I don’t think it was my grandfather’s bugs that provoked me, but to all observers that seemed to be the case. I knew that wasn’t it. It wasn’t that my parents were gone. It wasn’t being in San Clemente. I just panicked.

“Do you miss your mom and dad?” my grandma asked. I sobbed out a “no.” An interrogation followed. Was I hungry? Bored? Did grandpa bother me? No, no, no. None of those things. I couldn’t explain it, I was just upset.

I wish I could remember what eventually calmed me down. I suppose it was just time and possibly a popsicle. I think my parents came back to get me. It was not to be my first sleepover.

I was 26 when I was actually diagnosed with generalized anxiety disorder. Why it took that long, I have no idea. I had seen at least two therapists as an adult before I met the one who gave me a proper diagnosis. After my parents’ divorce, there was talk of therapy, but I insisted that I didn’t need it. Why anyone would listen to the opinion of a distraught seven year old, I can’t explain.

Anyone can have panic attacks, not just people with disorders. The human brain is equal opportunity that way. A true panic attack—not just stress or general anxiety—includes a series of biochemical reactions. The nervous system, trying to be helpful, I’m sure, leaps into action when someone feels stressed. In a normal, non-panicked brain, the parasympathetic system would then step in, take the nervous system’s keys and call a cab, but sometimes, the parasympathetic system is not a very responsible friend. In the case of a panic attack, no one is around to tell the nervous system, “Go home, you’re drunk,” and the brain is unable to calm down.

I think everyone experiences panic a little bit differently. For me, my brain feels loud. Not that my thoughts are loud, but whatever is happening in my head is drowning out other noise, other stimuli. My music will be on, but I’ll only halfway hear it. My boyfriend hugs me but I only halfway feel it. I get hot, like I’m on fire from the inside out and my skin will be the last thing to ignite. I feel at once like I want to sleep, or cry, or just start running and never turn back around.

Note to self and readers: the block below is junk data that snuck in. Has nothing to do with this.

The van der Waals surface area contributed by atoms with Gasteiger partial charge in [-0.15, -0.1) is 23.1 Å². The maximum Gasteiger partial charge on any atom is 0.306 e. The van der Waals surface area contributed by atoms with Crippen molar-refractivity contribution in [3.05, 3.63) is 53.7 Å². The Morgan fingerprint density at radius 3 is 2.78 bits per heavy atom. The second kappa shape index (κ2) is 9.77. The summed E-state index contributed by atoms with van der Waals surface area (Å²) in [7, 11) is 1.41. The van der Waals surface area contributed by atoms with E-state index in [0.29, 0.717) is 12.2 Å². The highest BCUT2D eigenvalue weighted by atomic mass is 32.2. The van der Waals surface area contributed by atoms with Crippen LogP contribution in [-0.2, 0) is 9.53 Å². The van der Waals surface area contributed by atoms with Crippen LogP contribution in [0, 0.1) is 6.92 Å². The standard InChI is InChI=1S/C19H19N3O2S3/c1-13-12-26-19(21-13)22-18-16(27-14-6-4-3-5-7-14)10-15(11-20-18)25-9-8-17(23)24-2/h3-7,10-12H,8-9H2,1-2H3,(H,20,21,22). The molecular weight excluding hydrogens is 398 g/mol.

These feelings are highly problematic for me. When I’m not absolutely losing my shit for no reason at all, I consider myself an intellectual person. I make a living based on my ability to use my head, to think critically. Since watching Star Trek: The Original Series, I like to pretend I’m a Vulcan (or maybe just half-Vulcan. Spock is only half and he does alright). When a panic attack hits, I lose all control. I feel like a goddamned idiot for freaking out. I usually have no idea what precipitated it, which makes it even harder to understand.

This happened to me again today. I woke up feeling okay, I guess. But within an hour, I felt myself feeling moody. I attributed it to general stress. I moved in with my boyfriend just a week ago and the intervening seven days had been quite full. My things weren’t totally organized, and I assumed that was stressing me out. Admittedly, this is a dumb reason to be stressed, but it’s better than no reason at all.

We started cleaning up. I was vacuuming and my boyfriend was moving things out of the way to make it easier for me. For some reason, this irritated me. I felt myself getting frustrated and then I chided myself for it. What a dumb reason to be upset. He was helping. We finished vacuuming. I headed to the closet where the last of the boxes were hiding. I started rearranging things, pulling out boxes and piling up blankets, but I was not okay. I was freaking out. I could feel it.